Best Plants to Spruce Up Your Door Entrance

Do you want to make an imprint on visitors visiting your home? Then adding houseplants to your entryway is the best way to achieve this. With door plants, you can add color to your space.

You can find them in beautiful shapes and colors; some even filter out toxins to improve air quality. So, improve the life force energy for everyone entering your home with the beautiful plants we have here on display.

Best Front Door Plants To Make a First Impression

A good first impression starts at your porch or front door, reflecting who you are and how you receive guests.

So, give your front door some tender loving care it deserves. You need not spend a fortune on your entryway and can add some outdoor plants at your front entrance.

We have some greenery that will leave a lasting impression whenever someone knocks.

Boxwood as Potted Plants

potted boxwood

Plant a tall boxwood topiary in a charming container to bring bright sunlight to your entryway. Then plant some evergreen free-flowering plants like lemon 🍋 thyme or jasmine vines to the topiary base.

Then add blooms like spring annuals seen in a White Phlox to make the center stage. Still, if you crave bolder sophisticated colors, swap your Phlox out for orange pansies or violas. All these container gardens need are full sun, shade, and water regularly.

Then trim your jasmine as needed, and after spring, add a summer long annual like marigold in the place of the Phlox. So, you have a tropical vibe mixed with eye-catching playful colors.

Make a Bold Statement With The Areca Palms


The areca palm will bring in a lot of lively energy for available space at your front door. In warm climates, you can place it inside a stagnant corner or at the door. Then, when winter arrives, you can bring it in. The areca makes for unusual door plants by filtering out toxins to purify the air.

You can place it in a creamy white container or a white one for a refined touch, even at a side door.

Play Around With Blues

blue entrance door with flowering plants

If you have dark blue doors, embrace the coming summer by adding some zest to your cobalt blue door. Add some flanking satsuma mandarin topiaries to your bold color inside some sapphire-glazed ceramic pots.

Then, play around with lantanas, zinnias, or cosmos for citrusy hues flowing graciously out of the containers. In spring, the satsuma mandarin displays white blooms, while the fruit of these citrus trees turns bright orange in the fall. It is a cold hardy citrus that you will need to bring indoors when temperatures drop.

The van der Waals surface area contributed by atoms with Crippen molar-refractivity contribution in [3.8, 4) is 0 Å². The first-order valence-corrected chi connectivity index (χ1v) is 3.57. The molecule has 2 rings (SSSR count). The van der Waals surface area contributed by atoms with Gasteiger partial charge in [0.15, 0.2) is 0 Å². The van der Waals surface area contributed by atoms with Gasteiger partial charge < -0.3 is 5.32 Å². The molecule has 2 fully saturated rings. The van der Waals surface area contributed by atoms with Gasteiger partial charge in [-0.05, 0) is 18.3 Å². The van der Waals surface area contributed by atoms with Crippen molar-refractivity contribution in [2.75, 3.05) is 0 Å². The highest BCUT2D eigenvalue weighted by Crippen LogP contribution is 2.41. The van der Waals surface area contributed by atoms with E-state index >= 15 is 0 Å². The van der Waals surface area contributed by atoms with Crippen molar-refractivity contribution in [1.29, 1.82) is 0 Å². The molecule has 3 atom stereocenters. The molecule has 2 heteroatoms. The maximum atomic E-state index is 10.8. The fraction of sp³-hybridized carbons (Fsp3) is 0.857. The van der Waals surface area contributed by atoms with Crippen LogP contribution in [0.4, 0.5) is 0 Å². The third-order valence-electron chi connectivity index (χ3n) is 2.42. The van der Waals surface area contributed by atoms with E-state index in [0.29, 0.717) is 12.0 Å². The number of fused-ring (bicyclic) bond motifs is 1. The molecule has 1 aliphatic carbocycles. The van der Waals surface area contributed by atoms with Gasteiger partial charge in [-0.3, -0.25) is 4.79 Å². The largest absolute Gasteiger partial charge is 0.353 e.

Monstera For Love and Kindness

monstera plant

You need not always add a pop of color to your front door, but with the Monstera in different types of planters, it is sure to grab the attention of anyone. The heart-shaped leaves will invite guests in with kindness and loads of love. These plants grow fast part sun and will be rewarding in your entryway.

A Tropical Feel For an Arched Wood Door

If you are lucky enough to have an arched wood door, surround it with some evergreen vines. Grow some English Ivy or the Creeping Jenny on the wall and add a touch of textures with giant urns and some sago palms planted. Keep the urns in bright shade or even part shade to keep them at their freshets.

Sago’s palms are cycads and very cold and hardy in the USDA zone 8 and above.

Fiddle Leaf Fig Planted in a Container on The Front Porch

fiddle leaf fig tree

Who does not love the fiddle leaf fig with its upright trunk and large foliage making a statement? These plants can grow tall, so it makes for a bold statement at the entryway. Still, these are not easy-going plants, but with the proper care, you can cultivate kindness and compassion for others.

Pink Geraniums For Vibrant Color

pink Geraniums

Place containers with geraniums at our front door, or if you have a porch, hang them in hanging baskets. While many gardeners treat them as annuals, you can still overwinter them when grown in container gardens. Then, all you need to do is remove the spent flowers to help encourage more blooms.

These vibrant flowers are hardy in zones 9-11 but need well-drained soil and six hours of full sun.

Umbrella Tree a Reasonably Low Maintenance Plant

umbrella plant

With the tropical green of the umbrella tree, you can grow the dwarf variety in container gardens. Keep it standing at your home’s entrance during the growing season, and take it indoors during winter.